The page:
Venezuela’s Polar Restarts Beer Production with Risky Loan
EspañolThe Venezuelan government has ignored petitions from hundreds of workers at Empresas Polar, the country’s largest food and beer producer, to provide them with the necessary supplies to restart production.
Faced with this situation, the company run by Lorenzo Mendoza obtained a loan from the Spanish bank BBVA to finance the purchase of imported, raw materials that would allow for the production of beer to start back up.
The company has received almost constant threats from Nicolás Maduro’s administration and from former President Hugo Chávez’s adminstration before that. In July, it can resume business while waiting for the state to provide the money to pay off that debt.
According to documents, Polar managed its loans using its property as collateral. The document also showed that the company will be able to produce beer through the end of 2016.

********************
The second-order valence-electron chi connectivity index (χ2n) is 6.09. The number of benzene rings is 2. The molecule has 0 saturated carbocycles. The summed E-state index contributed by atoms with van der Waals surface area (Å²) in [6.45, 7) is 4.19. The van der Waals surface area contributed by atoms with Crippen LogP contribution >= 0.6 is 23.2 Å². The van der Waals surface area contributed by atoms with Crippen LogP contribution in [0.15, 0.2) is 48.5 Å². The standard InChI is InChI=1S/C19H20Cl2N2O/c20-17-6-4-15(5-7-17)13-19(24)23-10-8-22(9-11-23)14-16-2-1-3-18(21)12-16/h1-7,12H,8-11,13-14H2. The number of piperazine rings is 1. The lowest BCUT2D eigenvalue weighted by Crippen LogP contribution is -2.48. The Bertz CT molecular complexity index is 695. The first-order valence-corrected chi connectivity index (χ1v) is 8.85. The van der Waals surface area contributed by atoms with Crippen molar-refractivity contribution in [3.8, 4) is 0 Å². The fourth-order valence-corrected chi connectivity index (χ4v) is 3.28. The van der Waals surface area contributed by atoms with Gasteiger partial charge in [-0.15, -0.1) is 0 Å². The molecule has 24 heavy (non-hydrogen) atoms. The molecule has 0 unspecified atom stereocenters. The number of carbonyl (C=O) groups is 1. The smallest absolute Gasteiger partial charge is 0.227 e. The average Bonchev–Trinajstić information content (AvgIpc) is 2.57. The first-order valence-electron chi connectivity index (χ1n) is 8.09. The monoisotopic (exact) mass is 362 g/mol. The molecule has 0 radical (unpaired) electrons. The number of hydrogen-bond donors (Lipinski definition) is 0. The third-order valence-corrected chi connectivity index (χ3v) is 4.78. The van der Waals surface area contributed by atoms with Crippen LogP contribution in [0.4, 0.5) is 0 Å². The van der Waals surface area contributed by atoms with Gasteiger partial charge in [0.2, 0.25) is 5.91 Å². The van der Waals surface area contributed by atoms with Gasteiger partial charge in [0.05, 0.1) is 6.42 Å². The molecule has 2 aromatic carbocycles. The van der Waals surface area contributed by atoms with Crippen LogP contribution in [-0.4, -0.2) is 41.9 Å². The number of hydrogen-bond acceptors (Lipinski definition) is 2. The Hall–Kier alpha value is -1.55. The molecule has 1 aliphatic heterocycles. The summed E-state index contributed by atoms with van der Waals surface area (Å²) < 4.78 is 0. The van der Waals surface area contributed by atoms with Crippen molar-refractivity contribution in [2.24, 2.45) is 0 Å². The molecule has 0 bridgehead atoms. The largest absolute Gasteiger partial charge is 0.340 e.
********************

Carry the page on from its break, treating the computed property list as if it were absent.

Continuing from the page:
“It’s necessary that the national government gaurentees a system of access to ways that will allow us to fulfill the obligatory payment. Empresas Polar is proving with facts that it is committed to the Venezuelan people,” Mendoza said.
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Empresas Polar has sought the government’s authorization of foreign exchange of raw materials, but those requests have never been adjudicated by anyone in the government.
International suppliers are reluctant to do so, as the government is more than 550 days overdue on its debt payments.
According to Mendoza, Polar obtained a loan of US$35 million from the international bank BBVA, using as collateral its investments in Banpro International Inc. N.V. Curacao — in which it has had a stake since 1984.
The loan must be paid back within six months, and the only way for this to happen is for the government to guarantee that payment.